There are a lot of emotions involved in weddings. So the more you can boil things down to simple emotionless guidelines, the better. But even more important, if your grandma is operating

by a etiquette playbook you’ve deemed irrelevant, you might end up hurting her feelings when you really want to thrill and delight her.

And we can’t have that, can we?

That said, there is a lot of wedding invitation etiquette that just hasn’t been updated to make sense in the current world of weddings.

So let’s, once and for all, go over the rules—as they were once and as they are now.


Modern Wedding Invitation Etiquette

Should We Send Save-The-Dates? And When?

Save-the-dates are a relatively new invention (Don’t believe me? Ask your parents if they had them.), which means there is a refreshing (or confusing) lack of formal etiquette surrounding them.

First up, save-the-dates are totally optional. It’s handy to provide significant advance notice to guests. In fact, giving notice six months or more in advance is great, and a year in advance for true destination weddings is even better.

But that notice can come in any number of forms. You can send a save-the-date email, or make save-the-date phone calls.

Or, of course, you can send out cute note cards or magnets or whatever creative trinket your heart desires. But only spend cash money on save-the-dates if you really want to. Because again? They’re optional.

Here is one word of warning about save-the-dates: if you send them out way in advance, and your ideas about the wedding change, you may well be stuck with the guest list you’ve got.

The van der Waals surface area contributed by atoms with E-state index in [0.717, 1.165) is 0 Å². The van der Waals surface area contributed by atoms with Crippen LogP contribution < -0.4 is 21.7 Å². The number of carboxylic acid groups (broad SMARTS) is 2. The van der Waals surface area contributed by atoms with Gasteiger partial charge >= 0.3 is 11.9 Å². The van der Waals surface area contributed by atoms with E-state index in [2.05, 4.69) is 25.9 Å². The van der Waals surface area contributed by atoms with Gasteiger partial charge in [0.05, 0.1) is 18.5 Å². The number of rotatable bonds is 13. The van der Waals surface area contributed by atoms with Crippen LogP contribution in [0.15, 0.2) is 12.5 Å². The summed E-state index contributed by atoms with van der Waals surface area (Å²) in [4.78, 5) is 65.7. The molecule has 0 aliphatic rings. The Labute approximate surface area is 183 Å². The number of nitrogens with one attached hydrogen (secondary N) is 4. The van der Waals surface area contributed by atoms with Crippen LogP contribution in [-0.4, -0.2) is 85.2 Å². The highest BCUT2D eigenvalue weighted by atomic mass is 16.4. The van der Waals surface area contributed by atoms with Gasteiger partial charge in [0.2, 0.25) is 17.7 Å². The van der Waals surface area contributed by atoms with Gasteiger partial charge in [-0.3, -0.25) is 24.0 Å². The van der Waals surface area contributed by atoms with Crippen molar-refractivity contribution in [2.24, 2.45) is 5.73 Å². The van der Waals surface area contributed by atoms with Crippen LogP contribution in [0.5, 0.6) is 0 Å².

Sure, you can send out notes saying you called it all off and went to the courthouse with your families.

But it’s a lot harder to send a note saying you reduced your guest list from 150 to 100, and the recipient didn’t make the cut. So tread lightly, and only give notice to folks you know you will be inviting, no matter what.



What Information Should We Include On Our Invitation?

While it can be fun to get visually creative with your wedding invitations, you don’t want to get creative with communicating the information, because well, you want people to come.

While we’ve gone in depth on wedding invitation wording in the past, the real key is just to remember to legibly communicate who, what, where, and when.


Do we Include Registry Information?

Old school traditional etiquette insists that you never include any information on your wedding registry, because that should only be spread by word of mouth. However, all your wedding guests really like to find registry information on wedding websites, so do everyone a favor and put it there. (I’m calling the rule change as official.)

In general, however, you probably don’t want to mention anything about gifts on the wedding invitation. You want people there because you love them, not because you want a soupspoon, so don’t muddle the message.


How Should We Let People Know About Our Wedding Website?

If you’re sending out save-the-dates, putting your wedding website on them can be a helpful way to give guests a better feeling for what your wedding will look like (and encourage them to buy plane tickets, if you’re holding off on sending official invites till a few weeks out). When you send out your formal invitation, it’s helpful to include the wedding website information again. Typically you don’t print the website on the actual invitation, but instead on one of the (sometimes many) accompanying pieces of paper.

And no, you don’t have to have a wedding website if you don’t want to. Don’t let anyone tell you otherwise.


Source: apracticalwedding